I have mentioned this book about a dozen times in the past year, so now that I have finally read it, I should probably write up a proper review.
Except for the part where I don’t think I can. Call it what you will: unwillingness to approach a book with an analytical, professional perspective, unwillingness to exert the effort, the respiratory virus I am currently hosting in my body, post-vacation-itis, my tendency toward the mush and the gush. I don’t want to. So I won’t.
What I will do is tell you this: in the first chapter, we meet Ari, who is likeable but shy, looking for his people but worried his people won’t like him, a little angry, a little scared. Then we meet Dante, who has a bit firmer grasp on his place in the world, but is used to being an outsider. They are both fifteen, and they become fast friends in a way that neither can quite understand.
By the end of the book Dante moves away and then comes back. We meet Ari’s mother and father, who both suffer from traumas past they don’t talk about. We meet the heavy absence of Ari’s brother who is in prison and no one will tell him why. We know Ari so well that we know something is always wrong, something deep down, is unsettled.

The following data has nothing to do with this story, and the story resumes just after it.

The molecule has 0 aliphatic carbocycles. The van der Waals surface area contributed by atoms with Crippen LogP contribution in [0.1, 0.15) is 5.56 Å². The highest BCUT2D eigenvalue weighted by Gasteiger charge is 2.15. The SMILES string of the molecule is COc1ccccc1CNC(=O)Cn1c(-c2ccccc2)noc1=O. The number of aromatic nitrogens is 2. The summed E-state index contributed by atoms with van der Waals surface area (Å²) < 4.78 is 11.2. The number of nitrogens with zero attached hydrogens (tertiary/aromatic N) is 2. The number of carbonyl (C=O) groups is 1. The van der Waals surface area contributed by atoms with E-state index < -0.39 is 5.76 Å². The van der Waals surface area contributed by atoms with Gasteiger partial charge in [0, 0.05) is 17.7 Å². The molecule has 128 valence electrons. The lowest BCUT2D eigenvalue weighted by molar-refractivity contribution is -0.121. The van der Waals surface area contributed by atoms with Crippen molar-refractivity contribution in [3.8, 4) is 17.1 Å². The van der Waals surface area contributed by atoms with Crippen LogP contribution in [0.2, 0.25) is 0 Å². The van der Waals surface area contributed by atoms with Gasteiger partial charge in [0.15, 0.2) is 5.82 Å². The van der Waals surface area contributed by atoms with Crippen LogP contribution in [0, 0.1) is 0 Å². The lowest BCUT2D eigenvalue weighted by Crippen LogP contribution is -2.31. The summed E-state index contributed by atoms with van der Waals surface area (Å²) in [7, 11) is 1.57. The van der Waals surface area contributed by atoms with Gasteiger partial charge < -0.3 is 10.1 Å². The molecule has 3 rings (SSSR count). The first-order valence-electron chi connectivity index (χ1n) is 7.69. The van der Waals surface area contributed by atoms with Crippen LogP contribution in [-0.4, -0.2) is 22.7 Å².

It is settled by the end, don’t worry.
Reading this book felt like a dream. Saenz is does realism right, let me tell you. It felt like I wasn’t reading, but just slipping into someone else’s life.
Just as beautiful and awesome as you’ve heard all this time, and completely deserving of that Printz silver medal (among other honors…) Hurry along and read it.